To us she was just “Mom”, until we found the green velvet box

In our Kin Keepers writing workshops we hear many incredible anecdotes as people begin to share with other participants before they start to write.  As a workshop leader with a weakness for stories, it can be hard not to sit down and spend the whole two hours listening to one person speak eloquently about a mother or grandfather—there are ten other participants with equally fascinating things to share!

Let me give you just one example.

Marlena came to the Kin Keepers workshop with a small album of photos.  They were a sampling, she said, of the larger photo collection she and her sister had found when they had to clean out their mother’s closets after her passing.

“To us she was just ‘Mom’”, Marlena told me, “until we found the green velvet box.”

I was intrigued.  A mysterious box!  “Tell me more,” I asked her.


Mom had married late, and had given birth to me and my sister Jess when she was almost 40, kind of unusual in those days. She was very much a stay-at-home mother, doing the traditional housewife things like cooking, cleaning, hosting family dinners, and all that.

What she really seemed to love, however, was helping us with our homework.  She always seemed to “know stuff”, as my sister and I would say—and those were long before the days of Internet searches!  No matter if it was math, science, geography, history, she not only knew how to explain the stuff in our textbooks, but could add a little more:  more examples, more facts, more historical tidbits.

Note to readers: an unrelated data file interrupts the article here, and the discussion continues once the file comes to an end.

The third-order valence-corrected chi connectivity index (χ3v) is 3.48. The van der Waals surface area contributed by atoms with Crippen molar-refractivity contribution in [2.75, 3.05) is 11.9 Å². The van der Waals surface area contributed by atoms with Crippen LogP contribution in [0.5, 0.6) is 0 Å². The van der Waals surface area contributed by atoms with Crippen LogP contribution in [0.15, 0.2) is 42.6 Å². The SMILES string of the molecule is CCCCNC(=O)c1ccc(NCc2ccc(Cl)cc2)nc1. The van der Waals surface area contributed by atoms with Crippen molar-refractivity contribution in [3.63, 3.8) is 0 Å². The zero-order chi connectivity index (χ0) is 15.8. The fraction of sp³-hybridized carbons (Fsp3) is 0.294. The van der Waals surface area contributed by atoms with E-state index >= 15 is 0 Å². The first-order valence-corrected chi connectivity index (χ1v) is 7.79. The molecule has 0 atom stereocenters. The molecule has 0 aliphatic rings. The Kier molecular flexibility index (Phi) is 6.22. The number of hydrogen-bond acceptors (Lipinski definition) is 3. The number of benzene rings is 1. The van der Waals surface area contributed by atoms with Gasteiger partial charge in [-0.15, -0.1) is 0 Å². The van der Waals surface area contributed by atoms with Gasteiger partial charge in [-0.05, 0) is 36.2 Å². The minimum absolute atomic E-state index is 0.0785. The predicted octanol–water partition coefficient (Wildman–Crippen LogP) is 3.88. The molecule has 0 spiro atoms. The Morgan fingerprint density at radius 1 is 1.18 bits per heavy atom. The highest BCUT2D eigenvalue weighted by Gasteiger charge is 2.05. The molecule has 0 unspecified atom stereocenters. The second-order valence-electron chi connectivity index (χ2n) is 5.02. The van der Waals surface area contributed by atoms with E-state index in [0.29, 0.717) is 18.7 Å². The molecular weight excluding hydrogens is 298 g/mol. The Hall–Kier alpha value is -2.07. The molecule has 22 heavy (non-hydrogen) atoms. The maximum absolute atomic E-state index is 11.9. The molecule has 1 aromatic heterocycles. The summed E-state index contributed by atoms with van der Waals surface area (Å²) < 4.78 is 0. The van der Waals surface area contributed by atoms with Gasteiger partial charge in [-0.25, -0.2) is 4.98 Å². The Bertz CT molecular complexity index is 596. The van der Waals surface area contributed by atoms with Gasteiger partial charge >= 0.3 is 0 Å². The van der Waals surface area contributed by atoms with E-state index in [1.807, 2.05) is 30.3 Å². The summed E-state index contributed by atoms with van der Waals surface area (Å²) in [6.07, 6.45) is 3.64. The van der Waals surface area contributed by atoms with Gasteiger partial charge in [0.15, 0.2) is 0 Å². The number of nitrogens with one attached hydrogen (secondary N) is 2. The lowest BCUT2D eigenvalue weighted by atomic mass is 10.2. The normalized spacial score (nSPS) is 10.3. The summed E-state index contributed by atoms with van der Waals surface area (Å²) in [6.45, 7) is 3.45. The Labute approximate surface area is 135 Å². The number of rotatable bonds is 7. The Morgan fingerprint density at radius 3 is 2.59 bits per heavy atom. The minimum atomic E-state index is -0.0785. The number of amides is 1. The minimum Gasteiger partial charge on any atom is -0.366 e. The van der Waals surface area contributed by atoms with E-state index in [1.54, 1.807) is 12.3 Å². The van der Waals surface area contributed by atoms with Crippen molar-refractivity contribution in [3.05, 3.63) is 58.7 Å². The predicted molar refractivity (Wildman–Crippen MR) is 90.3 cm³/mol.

Jess and I just took all that for granted, and were grateful for the extra help that gave a boost to our grades!  But we never asked how she knew all that.

Anyways, skip ahead to five years ago when she passed away and we had to put her house up for sale.  In behind cardboard boxes labelled “miscellaneous” or “the girls’ things” we noticed a box we’d never seen before.  It was about the size of the standard moving box, but it was covered in dusty green velvet fabric, a bit frayed at the corners.

We expected to find more knickknacks or more Christmas decorations, but we were shocked to see it was full of photos, newspaper clippings and documents.

“Who is the woman in all these photos?” Jess wondered out loud.  I stared at the photos for several seconds before I realized they were all of Mom.  And the clippings and documents all had her name mentioned in them.

Some photos showed Mom flying a small plane.  Some showed her as part of a group in a desert, all the people carrying picks or shovels. A few showed her in a museum, receiving an award of some sorts.

Then we looked through the documents.  A flying certificate. A degree in Archeology. A certificate of appreciation from a museum in Africa.

And the clippings!  Jess and I moved some boxes away and sat on the floor to read them.  Articles about a discovery she helped make.  An opinion piece she had written about the need to not remove artifacts from the countries they were found in, and one on the need to respect the local workers hired for the sites.

It struck us that we had had no idea about who Mom had been before us.  Her “pre Mom” years had been silent, in a way, until now.  And sadly, these documents and photos were all we had to tell us the story.

“We should have asked her more,” I said, “should have asked her to write things down.”

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      The Kin Keepers are those family members who know all the family’s stories, and pass them along to the next generations.  They remember the birthdays, plan the celebrations, and make the calls to see that everyone is okay. Their spirit of kinship is what keeps the family together and strong

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